Taking Police Tech to Court

Strategic litigation can be an empowering tool to challenge police measures, policy and law, and it is a crucial mechanism by which law enforcement can be held to account for their actions.

The European Court of Human Rights (ECtHR), for example, has a substantial body of case law dealing with issues such as the failure to investigate racist or discriminatory police conduct, excessive use of force by police, interrogation techniques, and the policing of public assemblies.

More cases are also coming before the courts and regulatory bodies challenging the rise of Big Data policing. Even over the last year and a half, a number of significant decisions have been handed down in Europe that set important precedent around police use of new technologies and data-driven techniques.

There is much work still to be done, particularly in pushing for decisions that take a more intersectional approach to assessing these measures, but these cases offer some hope around the potential for strategic litigation to set necessary limits on police tech.

A group of police officers in riot gear make their way across a street.

Law Enforcement: Not Above the Law

Courts and independent oversight bodies perform an essential role in enforcing existing laws against the police. In some areas, strong regulations that restrict police use of data-driven techniques already exist.

One prominent example is the EU Police Directive (Directive (EU) 2016/680), which establishes data protection principles and standards for authorities responsible for preventing, investigating, detecting and prosecuting crimes. It has already been applied by courts to find certain police data sharing practices unlawful.

Earlier this year, the UK Supreme Court delivered its first judgment applying the national law implementing the Police Directive in a case concerning international law enforcement information sharing.

The case, Elgizouli v. Secretary of State for the Home Department, concerned an individual who had been accused of being a member of a terrorist group in Syria. This group had allegedly been involved in the murder of US and British soldiers.

While investigating this group, the US had sought, through a “mutual legal assistance” request, evidence related to the individual that had been previously obtained by British authorities.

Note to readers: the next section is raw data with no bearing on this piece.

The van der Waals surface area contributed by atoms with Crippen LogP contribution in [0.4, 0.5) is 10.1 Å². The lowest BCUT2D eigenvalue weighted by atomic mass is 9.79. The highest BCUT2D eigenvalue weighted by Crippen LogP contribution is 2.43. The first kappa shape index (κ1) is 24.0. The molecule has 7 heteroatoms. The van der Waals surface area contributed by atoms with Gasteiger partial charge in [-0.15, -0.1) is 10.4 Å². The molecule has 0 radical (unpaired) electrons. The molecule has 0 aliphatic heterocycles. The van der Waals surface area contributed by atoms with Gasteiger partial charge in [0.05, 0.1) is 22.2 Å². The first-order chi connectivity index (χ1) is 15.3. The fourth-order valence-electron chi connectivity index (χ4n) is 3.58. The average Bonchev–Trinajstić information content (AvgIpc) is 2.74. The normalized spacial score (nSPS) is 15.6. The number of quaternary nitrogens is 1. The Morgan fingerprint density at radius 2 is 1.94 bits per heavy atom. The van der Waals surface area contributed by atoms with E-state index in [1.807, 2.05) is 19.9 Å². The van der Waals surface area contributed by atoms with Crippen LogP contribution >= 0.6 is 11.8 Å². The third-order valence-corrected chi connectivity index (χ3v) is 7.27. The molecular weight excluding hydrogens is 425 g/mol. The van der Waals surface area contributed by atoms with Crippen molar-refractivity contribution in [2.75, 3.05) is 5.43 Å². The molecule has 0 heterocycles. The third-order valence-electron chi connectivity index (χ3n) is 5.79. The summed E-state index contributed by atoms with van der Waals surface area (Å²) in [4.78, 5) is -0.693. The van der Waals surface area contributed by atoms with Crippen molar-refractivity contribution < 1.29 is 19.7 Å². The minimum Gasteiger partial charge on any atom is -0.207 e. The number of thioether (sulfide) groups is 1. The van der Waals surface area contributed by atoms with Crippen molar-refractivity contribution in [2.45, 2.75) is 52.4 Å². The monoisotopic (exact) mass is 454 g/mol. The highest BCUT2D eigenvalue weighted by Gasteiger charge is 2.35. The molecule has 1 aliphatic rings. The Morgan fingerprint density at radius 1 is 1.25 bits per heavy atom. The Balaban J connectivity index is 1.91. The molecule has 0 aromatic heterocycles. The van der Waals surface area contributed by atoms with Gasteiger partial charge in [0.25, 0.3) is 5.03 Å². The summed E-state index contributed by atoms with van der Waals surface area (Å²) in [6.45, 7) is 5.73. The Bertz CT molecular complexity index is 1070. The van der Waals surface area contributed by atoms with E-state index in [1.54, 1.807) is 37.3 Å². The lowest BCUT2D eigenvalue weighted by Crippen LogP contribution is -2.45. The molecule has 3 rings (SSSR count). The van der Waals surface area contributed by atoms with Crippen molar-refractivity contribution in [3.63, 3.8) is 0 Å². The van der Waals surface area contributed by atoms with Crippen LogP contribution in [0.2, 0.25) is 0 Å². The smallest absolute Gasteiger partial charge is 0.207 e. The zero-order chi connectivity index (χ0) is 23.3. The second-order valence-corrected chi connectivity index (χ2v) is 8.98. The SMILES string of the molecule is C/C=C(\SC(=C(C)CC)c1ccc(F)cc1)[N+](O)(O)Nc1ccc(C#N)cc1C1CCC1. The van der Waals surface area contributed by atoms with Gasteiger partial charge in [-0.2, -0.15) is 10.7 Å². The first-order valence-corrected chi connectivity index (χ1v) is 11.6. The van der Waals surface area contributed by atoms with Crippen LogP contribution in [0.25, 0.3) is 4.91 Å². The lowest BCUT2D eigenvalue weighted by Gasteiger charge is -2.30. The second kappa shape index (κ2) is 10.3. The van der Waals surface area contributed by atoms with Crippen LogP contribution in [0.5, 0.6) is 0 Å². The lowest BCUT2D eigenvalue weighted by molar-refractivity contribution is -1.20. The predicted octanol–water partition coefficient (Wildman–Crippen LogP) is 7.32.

Without obtaining assurances from the US that this evidence would not be used in a prosecution that could lead to the imposition of the death penalty, the Home Secretary agreed to provide the information. One of the arguments raised in the case was whether this international transfer of data violated the Data Protection Act as it applied to law enforcement authorities. The UK Supreme Court found it did, reasoning that the Home Secretary had failed to address the specific requirements of the Data Protection Act. Instead, the information was transferred based on “political expediency” rather than consideration of what the legislation permitted or required of law enforcement.

Police services have also been held to account by Data Protection Authorities for their failure to comply with data protection law

Police services have also been held to account by Data Protection Authorities for their failure to comply with data protection law.

Last year, the UK’s Information Commissioner’s Office (ICO) issued an enforcement notice against the Metropolitan Police Service for their failure to respect the right of individuals to access information held about them by the police force. More specifically, the Metropolitan Police Service had been asked to address the significant backlog they had in subject access requests. While in Germany, fines have been imposed against individual police officers for abusing their position by using data from their work to make private contact with individuals.

Procedural Safeguards

Technological developments have diversified the intrusive means by which the police can observe, surveil, and search.

In the US, groundbreaking cases have been brought before the Supreme Court clarifying that the definition of “search” under the two-century-old Fourth Amendment extends to thermal scanning, the tracking of an electronic beeper, and accessing historical cellphone location records.

In doing so, these cases have affirmed that a search warrant is required before these measures can be adopted – a procedural safeguard that can help protect individuals against abusive or arbitrary uses of these technologies.

Similar cases can be seen in European courts. A recent example was brought only a few months ago by La Quadrature du Net and the Human Rights League in France. The case concerned the use of drones by the Parisian police to enforce the country’s COVID-19 lockdown measures.

These drones were fitted with zoom enabled cameras and loudspeakers

These drones were fitted with zoom enabled cameras and loudspeakers. According to the police, however, they did not intend to use the zoom function, nor would they use the drones to identify specific individuals. Instead, the cameras would be flown at 80 to 100 metres altitude, use wide-angle lenses, and would not contain memory cards. The purpose of the drones was to identify “public gatherings” by transmitting images in real time to a command centre, from where they could deploy police officers to disperse the gatherings.

The Conseil d’État found that the use of these drones engaged data protection law. The drone operators had the ability to use the optical zoom and could fly the drone lower than the designated height, meaning that the drones were likely to be used to process identifying data of individuals.